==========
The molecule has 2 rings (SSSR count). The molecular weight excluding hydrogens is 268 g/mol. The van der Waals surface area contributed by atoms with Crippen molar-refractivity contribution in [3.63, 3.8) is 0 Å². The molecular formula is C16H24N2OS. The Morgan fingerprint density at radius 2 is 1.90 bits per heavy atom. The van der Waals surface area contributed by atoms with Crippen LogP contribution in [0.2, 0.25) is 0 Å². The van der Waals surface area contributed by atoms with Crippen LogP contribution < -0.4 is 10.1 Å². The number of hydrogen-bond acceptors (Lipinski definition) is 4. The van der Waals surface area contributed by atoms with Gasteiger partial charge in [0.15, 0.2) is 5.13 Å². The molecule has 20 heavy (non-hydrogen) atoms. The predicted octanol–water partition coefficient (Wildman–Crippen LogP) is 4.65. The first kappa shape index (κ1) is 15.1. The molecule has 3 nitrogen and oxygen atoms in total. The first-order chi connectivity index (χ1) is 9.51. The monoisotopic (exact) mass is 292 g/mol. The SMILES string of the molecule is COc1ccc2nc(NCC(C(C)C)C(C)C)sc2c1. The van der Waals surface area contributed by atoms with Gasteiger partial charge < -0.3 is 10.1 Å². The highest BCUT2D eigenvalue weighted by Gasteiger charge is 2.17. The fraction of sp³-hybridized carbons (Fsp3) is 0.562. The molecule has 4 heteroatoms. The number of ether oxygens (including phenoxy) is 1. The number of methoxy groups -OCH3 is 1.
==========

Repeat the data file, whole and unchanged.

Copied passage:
The molecule has 2 rings (SSSR count). The molecular weight excluding hydrogens is 268 g/mol. The van der Waals surface area contributed by atoms with Crippen molar-refractivity contribution in [3.63, 3.8) is 0 Å². The molecular formula is C16H24N2OS. The Morgan fingerprint density at radius 2 is 1.90 bits per heavy atom. The van der Waals surface area contributed by atoms with Crippen LogP contribution in [0.2, 0.25) is 0 Å². The van der Waals surface area contributed by atoms with Crippen LogP contribution < -0.4 is 10.1 Å². The number of hydrogen-bond acceptors (Lipinski definition) is 4. The van der Waals surface area contributed by atoms with Gasteiger partial charge in [0.15, 0.2) is 5.13 Å². The molecule has 20 heavy (non-hydrogen) atoms. The predicted octanol–water partition coefficient (Wildman–Crippen LogP) is 4.65. The first kappa shape index (κ1) is 15.1. The molecule has 3 nitrogen and oxygen atoms in total. The first-order chi connectivity index (χ1) is 9.51. The monoisotopic (exact) mass is 292 g/mol. The SMILES string of the molecule is COc1ccc2nc(NCC(C(C)C)C(C)C)sc2c1. The van der Waals surface area contributed by atoms with Gasteiger partial charge < -0.3 is 10.1 Å². The highest BCUT2D eigenvalue weighted by Gasteiger charge is 2.17. The fraction of sp³-hybridized carbons (Fsp3) is 0.562. The molecule has 4 heteroatoms. The number of ether oxygens (including phenoxy) is 1. The number of methoxy groups -OCH3 is 1.